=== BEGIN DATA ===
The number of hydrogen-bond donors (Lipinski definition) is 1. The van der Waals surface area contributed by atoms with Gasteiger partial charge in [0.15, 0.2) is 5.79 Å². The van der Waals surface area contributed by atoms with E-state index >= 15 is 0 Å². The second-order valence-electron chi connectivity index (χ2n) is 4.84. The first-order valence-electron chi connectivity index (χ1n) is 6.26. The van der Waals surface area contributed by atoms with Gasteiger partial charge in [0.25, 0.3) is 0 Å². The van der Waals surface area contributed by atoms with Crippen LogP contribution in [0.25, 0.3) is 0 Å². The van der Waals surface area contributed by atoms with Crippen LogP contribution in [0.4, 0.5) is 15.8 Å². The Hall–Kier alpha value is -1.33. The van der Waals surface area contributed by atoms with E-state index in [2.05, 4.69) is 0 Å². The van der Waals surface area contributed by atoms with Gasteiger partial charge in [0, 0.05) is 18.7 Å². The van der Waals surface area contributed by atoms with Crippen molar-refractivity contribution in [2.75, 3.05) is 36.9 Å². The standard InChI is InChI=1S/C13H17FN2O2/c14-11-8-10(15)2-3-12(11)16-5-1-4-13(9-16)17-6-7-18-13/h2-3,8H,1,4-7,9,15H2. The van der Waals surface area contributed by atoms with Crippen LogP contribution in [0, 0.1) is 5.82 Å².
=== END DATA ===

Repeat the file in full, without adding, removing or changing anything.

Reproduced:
The number of hydrogen-bond donors (Lipinski definition) is 1. The van der Waals surface area contributed by atoms with Gasteiger partial charge in [0.15, 0.2) is 5.79 Å². The van der Waals surface area contributed by atoms with E-state index >= 15 is 0 Å². The second-order valence-electron chi connectivity index (χ2n) is 4.84. The first-order valence-electron chi connectivity index (χ1n) is 6.26. The van der Waals surface area contributed by atoms with Gasteiger partial charge in [0.25, 0.3) is 0 Å². The van der Waals surface area contributed by atoms with Crippen LogP contribution in [0.25, 0.3) is 0 Å². The van der Waals surface area contributed by atoms with Crippen LogP contribution in [0.4, 0.5) is 15.8 Å². The Hall–Kier alpha value is -1.33. The van der Waals surface area contributed by atoms with E-state index in [2.05, 4.69) is 0 Å². The van der Waals surface area contributed by atoms with Gasteiger partial charge in [0, 0.05) is 18.7 Å². The van der Waals surface area contributed by atoms with Crippen molar-refractivity contribution in [2.75, 3.05) is 36.9 Å². The standard InChI is InChI=1S/C13H17FN2O2/c14-11-8-10(15)2-3-12(11)16-5-1-4-13(9-16)17-6-7-18-13/h2-3,8H,1,4-7,9,15H2. The van der Waals surface area contributed by atoms with Crippen LogP contribution in [0, 0.1) is 5.82 Å².